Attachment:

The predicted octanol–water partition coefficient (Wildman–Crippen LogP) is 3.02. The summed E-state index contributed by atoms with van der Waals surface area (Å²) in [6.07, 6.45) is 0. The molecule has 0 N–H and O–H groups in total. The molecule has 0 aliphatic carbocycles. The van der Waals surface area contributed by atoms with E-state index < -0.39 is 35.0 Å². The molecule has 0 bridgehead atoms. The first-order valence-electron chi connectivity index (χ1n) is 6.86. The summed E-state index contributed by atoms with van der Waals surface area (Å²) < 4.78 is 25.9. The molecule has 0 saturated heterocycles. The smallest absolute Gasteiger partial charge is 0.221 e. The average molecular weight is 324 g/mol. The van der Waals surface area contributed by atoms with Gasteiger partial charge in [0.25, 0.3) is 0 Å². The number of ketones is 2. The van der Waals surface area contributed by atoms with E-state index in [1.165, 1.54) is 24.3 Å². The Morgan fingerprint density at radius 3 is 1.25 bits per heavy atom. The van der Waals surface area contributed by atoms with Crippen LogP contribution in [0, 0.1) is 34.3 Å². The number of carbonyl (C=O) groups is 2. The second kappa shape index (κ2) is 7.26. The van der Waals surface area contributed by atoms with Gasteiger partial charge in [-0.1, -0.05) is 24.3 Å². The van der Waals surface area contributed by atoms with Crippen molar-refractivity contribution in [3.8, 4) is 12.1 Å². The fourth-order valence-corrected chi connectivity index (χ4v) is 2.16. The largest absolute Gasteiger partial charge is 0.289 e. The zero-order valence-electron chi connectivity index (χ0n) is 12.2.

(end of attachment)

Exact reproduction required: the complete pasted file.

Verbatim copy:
The predicted octanol–water partition coefficient (Wildman–Crippen LogP) is 3.02. The summed E-state index contributed by atoms with van der Waals surface area (Å²) in [6.07, 6.45) is 0. The molecule has 0 N–H and O–H groups in total. The molecule has 0 aliphatic carbocycles. The van der Waals surface area contributed by atoms with E-state index < -0.39 is 35.0 Å². The molecule has 0 bridgehead atoms. The first-order valence-electron chi connectivity index (χ1n) is 6.86. The summed E-state index contributed by atoms with van der Waals surface area (Å²) < 4.78 is 25.9. The molecule has 0 saturated heterocycles. The smallest absolute Gasteiger partial charge is 0.221 e. The average molecular weight is 324 g/mol. The van der Waals surface area contributed by atoms with Gasteiger partial charge in [0.25, 0.3) is 0 Å². The number of ketones is 2. The van der Waals surface area contributed by atoms with E-state index in [1.165, 1.54) is 24.3 Å². The Morgan fingerprint density at radius 3 is 1.25 bits per heavy atom. The van der Waals surface area contributed by atoms with Crippen LogP contribution in [0, 0.1) is 34.3 Å². The number of carbonyl (C=O) groups is 2. The second kappa shape index (κ2) is 7.26. The van der Waals surface area contributed by atoms with Gasteiger partial charge in [-0.1, -0.05) is 24.3 Å². The van der Waals surface area contributed by atoms with Crippen molar-refractivity contribution in [3.8, 4) is 12.1 Å². The fourth-order valence-corrected chi connectivity index (χ4v) is 2.16. The largest absolute Gasteiger partial charge is 0.289 e. The zero-order valence-electron chi connectivity index (χ0n) is 12.2.